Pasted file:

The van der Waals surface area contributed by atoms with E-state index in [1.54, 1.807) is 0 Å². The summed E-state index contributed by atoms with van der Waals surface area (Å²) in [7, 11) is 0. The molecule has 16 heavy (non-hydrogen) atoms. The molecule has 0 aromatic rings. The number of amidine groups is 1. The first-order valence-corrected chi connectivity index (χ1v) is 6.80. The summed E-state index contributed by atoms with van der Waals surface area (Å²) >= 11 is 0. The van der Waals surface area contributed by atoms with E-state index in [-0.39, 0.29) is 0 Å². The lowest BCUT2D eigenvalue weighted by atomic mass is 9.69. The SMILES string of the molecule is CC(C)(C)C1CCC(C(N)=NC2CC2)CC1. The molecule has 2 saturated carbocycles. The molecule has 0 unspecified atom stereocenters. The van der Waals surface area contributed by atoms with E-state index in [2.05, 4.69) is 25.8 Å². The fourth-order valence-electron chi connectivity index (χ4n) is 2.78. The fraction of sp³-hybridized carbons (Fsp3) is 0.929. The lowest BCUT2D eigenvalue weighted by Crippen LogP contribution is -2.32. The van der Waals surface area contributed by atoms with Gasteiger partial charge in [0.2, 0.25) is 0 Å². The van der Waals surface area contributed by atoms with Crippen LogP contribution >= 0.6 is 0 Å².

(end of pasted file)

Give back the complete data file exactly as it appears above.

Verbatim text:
The van der Waals surface area contributed by atoms with E-state index in [1.54, 1.807) is 0 Å². The summed E-state index contributed by atoms with van der Waals surface area (Å²) in [7, 11) is 0. The molecule has 16 heavy (non-hydrogen) atoms. The molecule has 0 aromatic rings. The number of amidine groups is 1. The first-order valence-corrected chi connectivity index (χ1v) is 6.80. The summed E-state index contributed by atoms with van der Waals surface area (Å²) >= 11 is 0. The van der Waals surface area contributed by atoms with E-state index in [-0.39, 0.29) is 0 Å². The lowest BCUT2D eigenvalue weighted by atomic mass is 9.69. The SMILES string of the molecule is CC(C)(C)C1CCC(C(N)=NC2CC2)CC1. The molecule has 2 saturated carbocycles. The molecule has 0 unspecified atom stereocenters. The van der Waals surface area contributed by atoms with E-state index in [2.05, 4.69) is 25.8 Å². The fourth-order valence-electron chi connectivity index (χ4n) is 2.78. The fraction of sp³-hybridized carbons (Fsp3) is 0.929. The lowest BCUT2D eigenvalue weighted by Crippen LogP contribution is -2.32. The van der Waals surface area contributed by atoms with Gasteiger partial charge in [0.2, 0.25) is 0 Å². The van der Waals surface area contributed by atoms with Crippen LogP contribution >= 0.6 is 0 Å².